PIERRE, S.D. (KELO) — The deadlock over raising child-support payments in South Dakota has been resolved. The Senate Judiciary Committee on Thursday unanimously endorsed the revised payment schedule and an accompanying bill from the South Dakota Child Support Commission that met for the past year.

The changes to the payment schedule are the first since 2016.

“One of the most important things that I’ve learned in this legislation is that, you know, sometimes when you bring a bill you want the whole apple. Sometimes three-fourths of it is really good, too,” Representative Mike Stevens, R-Yankton, told the committee.

The panel voted 6-0 for the payment changes in HB 1278 and the various changes to state child-support laws in HB 1279. The chairman, Senator Art Rusch, R-Vermillion, who also served on the commission, put both bills on the Senate consent calendar for Monday because they were uncontested in committee.

Should they get approval from the Senate, the new payment schedule would go to Governor Kristi Noem for her review, while the companion bill would return to the House for a decision whether to accept the Senate committee’s version.

Representative Tom Pischke, R-Dell Rapids, had led half the House to initially reject the new schedule 32-35. He and Stevens then worked out an agreement that led to the House voting 63-4 to let it proceed to the Senate.

Stevens described their compromise as a “win-win.” The amendment was made Thursday to the companion bill. It reduces the number of nights to six from the current 10 that a child must spend with the non-custodial parent in order to make that parent eligible for consideration for a payment reduction.

“It then really encourages those parents who are not spending time with their kids to do that,” Stevens said. He praised Pischke. “It made the bill better.”

Pischke thanked Stevens for “being a true statesman and a man of his word” for working out the amendment. “It really is in the best interest of everybody in the system,” Pischke told the committee Thursday.

He offered the senators an insight into his side as a non-custodial parent.

“You know, I come from a different perspective on this and I live in a different world,” Pischke said. “And this system, I really hope at some point we can have a summer study and really review how the system works, because in my opinion, it’s really a system built for a society that’s no longer here. It’s built for a non-custodial who basically washed their hands of their kids and walked away and say ‘Hey, I think it’s best if they just stay with this parent, I’m going to go do my own thing and go get another job, and just support them monetarily.’ And that’s not how I am as a father. I think you guys all know that.”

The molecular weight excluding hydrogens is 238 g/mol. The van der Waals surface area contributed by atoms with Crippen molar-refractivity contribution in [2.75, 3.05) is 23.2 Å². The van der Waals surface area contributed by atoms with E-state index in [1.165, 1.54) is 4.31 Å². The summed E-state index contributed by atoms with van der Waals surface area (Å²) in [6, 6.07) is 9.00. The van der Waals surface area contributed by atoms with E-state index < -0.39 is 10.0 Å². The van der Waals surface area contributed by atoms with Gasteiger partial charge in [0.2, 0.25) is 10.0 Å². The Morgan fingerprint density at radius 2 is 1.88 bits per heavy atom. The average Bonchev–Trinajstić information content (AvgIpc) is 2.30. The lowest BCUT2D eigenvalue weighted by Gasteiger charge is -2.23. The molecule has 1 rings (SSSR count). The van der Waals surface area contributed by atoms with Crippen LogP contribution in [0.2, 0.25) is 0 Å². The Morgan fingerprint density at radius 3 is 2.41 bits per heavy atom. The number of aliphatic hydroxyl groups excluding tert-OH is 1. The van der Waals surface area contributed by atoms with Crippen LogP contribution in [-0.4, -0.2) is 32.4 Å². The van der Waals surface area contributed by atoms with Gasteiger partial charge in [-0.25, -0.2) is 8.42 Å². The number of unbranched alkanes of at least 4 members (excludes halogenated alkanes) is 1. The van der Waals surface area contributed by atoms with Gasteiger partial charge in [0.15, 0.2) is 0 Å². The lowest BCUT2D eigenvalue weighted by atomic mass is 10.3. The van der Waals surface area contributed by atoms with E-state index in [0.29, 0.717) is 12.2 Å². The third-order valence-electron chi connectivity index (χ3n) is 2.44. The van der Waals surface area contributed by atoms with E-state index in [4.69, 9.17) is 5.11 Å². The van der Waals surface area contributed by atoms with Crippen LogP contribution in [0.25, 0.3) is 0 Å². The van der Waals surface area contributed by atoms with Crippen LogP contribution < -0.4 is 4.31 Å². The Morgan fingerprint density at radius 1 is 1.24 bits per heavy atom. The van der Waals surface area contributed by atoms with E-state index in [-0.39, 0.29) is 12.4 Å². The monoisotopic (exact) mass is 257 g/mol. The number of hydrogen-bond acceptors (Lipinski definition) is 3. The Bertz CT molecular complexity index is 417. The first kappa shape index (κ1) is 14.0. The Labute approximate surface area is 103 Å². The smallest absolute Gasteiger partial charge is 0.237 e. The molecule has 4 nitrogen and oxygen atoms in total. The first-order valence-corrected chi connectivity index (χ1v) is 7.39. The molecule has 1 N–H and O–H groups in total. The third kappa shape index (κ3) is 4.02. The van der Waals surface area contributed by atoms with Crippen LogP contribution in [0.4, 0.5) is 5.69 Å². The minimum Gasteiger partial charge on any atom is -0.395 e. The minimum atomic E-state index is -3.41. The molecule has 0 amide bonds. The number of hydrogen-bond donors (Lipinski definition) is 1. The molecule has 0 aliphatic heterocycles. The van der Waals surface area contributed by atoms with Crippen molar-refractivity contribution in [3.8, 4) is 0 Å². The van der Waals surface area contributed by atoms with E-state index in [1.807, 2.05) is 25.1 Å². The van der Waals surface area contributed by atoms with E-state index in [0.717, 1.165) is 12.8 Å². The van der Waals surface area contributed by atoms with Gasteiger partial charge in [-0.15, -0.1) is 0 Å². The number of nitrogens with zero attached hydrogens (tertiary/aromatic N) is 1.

Pischke said that’s why he objected to the higher schedule.

“This makes me more like a paycheck to my children, and it doesn’t make me feel like I’m actually trying to be there for them, and that’s why this amendment is so important to me, because I want to be there for my kids,” Pischke told the senators. “And I want to, I want to be more than just a paycheck. So I apologize for being emotional, but this is, this is an emotional issue for me. It might seem silly, since we’re talking about dollars here, but it’s more than dollars.”

He added, “This is almost a square peg going through a round hole. It does not work for everybody. It truly doesn’t. And I’m one of those people it doesn’t work for.” He referred to some Stanley County High School students who were visiting the committee. “Half of marriages end in divorce nowadays, you know. That means every other boy back here might be in the same situation I am. So these bills are important to you guys. They are important. I just want you guys to realize that and think about that as you’re passing through.”

The two lawmakers shook hands as Pischke returned to his seat.

Senator Timothy Johns, R-Lead, asked fellow senators on the committee to recommend passage of the two bills. Johns, who’s a retired circuit judge and continues to practice law, recalled getting out of law school 48 years ago and described child support back then as “a real crapshoot.”

“You had huge disparities between what one parent might be paying and a similar case where another parent might be paying. The guidelines were necessary. They provide excellent guidance for the judge to set the child support,” Johns said.

He continued, “That’s the best thing we’ve ever done in respect to support of children. It’s worked well. I know people don’t like having to pay child support. They feel like ‘I’ll contribute other ways,’ is what you hear all the time. But it’ll cost money to raise a child. Then if you’re going to be separating households, you double the expenses but you haven’t doubled the income, and that’s part of the problem oftentimes you have.

“They’re just absolutely necessary. Some people think they’re too high, but we’ve got to keep up with inflation as well. So I think the (commission) has done an excellent job and I would congratulate all the members,” Johns said.